What MBTI insights mean for sales management? Contemporary psychologists show little patience with the Myers-Briggs Type Indicator® (MBTI®). They continue to criticize its weaknesses. These include low “test-retest reliability” because there is a 50/50 chance that a retest will place you in a different personality category.
Another criticism finds the MBTI® scoring personalities into mutually exclusive categories when most people are a mix. And, perhaps because there is no positive correlation between personality types and success in any specific occupation, even The Myers-Briggs Foundation warns against using it to weed out candidates for a job. But, given the indicator’s heavy use, we want to consider just what MBTI insights mean for sales management.
It takes quite a leap to move from the Carl Jung legacy to contemporary sales management. Jung’s thinking wasn’t meant to analyze or predict sales success. Taking those early psychological theories literally and applying them to 21st-century business relationships is a stretch. However, Jung’s theories grew into outcomes that can be very useful.
So, repIGNITE.com would like to continue our examination of the heritage that has led to the correlation between psychology, technology, and sales management. For example, to understand what tools like Insights® Discovery, Benziger Brain Types, Marston’s DISC® Model, and other psychometrics might bring to your sales department, we have to consider what Myers-Briggs insights mean to your sales success.
Current and future success in sales depends on a fuller understanding of the behavior of sales reps and customers. Much has been learned about the carrot and sticks that marketing can exploit to stir up interest in products and services. You might call these the macro strategies.
We have more to learn about human behavioral relationships at the micro level – between sales managers and sales reps and between sales rep and prospect. Before we can connect sales performance with the technology to enhance that performance, we must return to the origin of understanding motivation, to the appreciation of what early insights mean to your sales success.
Insights® Discovery is all about color. It simplifies human behavior in a pie chart with four segments defined by color. It leads to insights on character and relationships by suggesting a direction towards improved self-discovery and paths towards dealing with others. For those in the business of sales, it presents a fascinating tool for recruiting and managing sales professionals as well as creating and sustaining customer relationships.
This introduction and the following sections will examine the intent and performance of Insights® Discovery and show what insight means to your sales success.
Recruiting takes time. It requires goals and strategies. And, it will be never-ending if you do not do it well. The Inside Sales recruiting you do now can staff your team by end of January for performance by end of 2015 Q1 – if you do it well. Here’s the 5-step guide to hire a successful Inside Sales future.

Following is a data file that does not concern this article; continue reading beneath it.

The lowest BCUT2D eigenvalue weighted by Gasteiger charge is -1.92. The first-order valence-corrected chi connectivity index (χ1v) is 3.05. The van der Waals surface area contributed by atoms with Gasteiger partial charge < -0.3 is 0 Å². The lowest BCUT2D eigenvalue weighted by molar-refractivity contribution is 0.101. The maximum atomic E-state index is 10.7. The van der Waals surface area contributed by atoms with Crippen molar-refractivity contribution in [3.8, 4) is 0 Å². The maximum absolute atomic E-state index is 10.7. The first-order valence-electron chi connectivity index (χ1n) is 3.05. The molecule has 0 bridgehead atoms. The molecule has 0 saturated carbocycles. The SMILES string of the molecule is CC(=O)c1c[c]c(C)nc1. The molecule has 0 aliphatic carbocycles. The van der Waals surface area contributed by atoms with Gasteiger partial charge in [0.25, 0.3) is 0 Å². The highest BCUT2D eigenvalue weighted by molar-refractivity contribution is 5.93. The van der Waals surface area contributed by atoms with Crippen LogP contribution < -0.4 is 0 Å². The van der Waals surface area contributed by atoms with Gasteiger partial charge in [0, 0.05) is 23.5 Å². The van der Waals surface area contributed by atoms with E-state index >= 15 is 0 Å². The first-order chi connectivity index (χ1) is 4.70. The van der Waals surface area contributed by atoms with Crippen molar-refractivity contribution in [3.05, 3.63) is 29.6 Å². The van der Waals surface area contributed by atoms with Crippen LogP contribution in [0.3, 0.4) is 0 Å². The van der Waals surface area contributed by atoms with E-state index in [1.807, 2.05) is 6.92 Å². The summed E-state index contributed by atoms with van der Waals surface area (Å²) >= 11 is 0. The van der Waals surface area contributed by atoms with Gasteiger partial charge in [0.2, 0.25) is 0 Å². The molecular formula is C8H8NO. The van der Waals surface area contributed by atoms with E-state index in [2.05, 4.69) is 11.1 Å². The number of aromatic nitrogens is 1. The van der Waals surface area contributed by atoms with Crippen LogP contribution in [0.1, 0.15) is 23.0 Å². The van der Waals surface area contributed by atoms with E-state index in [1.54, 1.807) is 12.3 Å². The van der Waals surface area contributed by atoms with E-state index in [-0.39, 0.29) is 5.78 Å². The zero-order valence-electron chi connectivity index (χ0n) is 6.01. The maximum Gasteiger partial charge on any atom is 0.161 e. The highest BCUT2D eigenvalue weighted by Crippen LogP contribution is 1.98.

Effort unrewarded wastes the effort. Unrecognized achievement does not repeat itself. But, the sales management focus often surrenders to the “wow” factor of big prizes. Once you determine what “strategy” means, you can look at 10 workable sales recognition strategies.
“Analytics” is the trendy term for the complex statistical analysis of behavior. In marketing, “analytics” refers to the analysis of buying behavior. That represents a shift from the usual study of sales behavior. Sales management has spent too much time on the development and tweaking of sales scripts and techniques that it risks losing its bearings. It may be time to accept that customer centered selling creates a positive consumer experience, and that strengthens relationship and builds loyalty.
Customer centric sales definition
CustomerCentric Selling®, a pioneering study by Michael T. Bosworth, John R. Holland, and Frank Visgatis, set up the vocabulary. It wants sales people to foster intelligent conversations with their buyers to help them visualize how to use your product. Sales Reps need to develop the connection that helps them see how your product will achieve their goals, solve their problems, and satisfy their needs. Sales, then, becomes the act of “facilitating the customer buying process.”
Inside Sales Managers trust their hiring instincts too much. Trusting to a gut feeling about who will match their needs and fill their vacancies is no strategy for long-term success. If you want to upgrade your hiring, you need to recognize and recruit candidates by following these 5 key steps to hire the A-Player for Inside Sales.
Step #1 – Start with Human Resources.
Early in your management tenure, you can meet at length with your Human Resources recruitment people. They really do have something to contribute, but it might take several meetings to get everyone on the same page regarding the valued knowledge, skills, and abilities.
The best worker recognition is information in a form that engages the largest number of employees. It is one strategy that will grow a business. In a world where, according to Gallup research, only 13% of workers are engaged – leaving behind billions in lost productivity, collective gamification solves five inside sales needs.
Individual incentives may motivate individual performance, but spreading the engagement across the workforce should broaden and deepen productivity. Collective gamification does not just multiply the awards; it strategically implements recognition to fully engage players and non-players alike.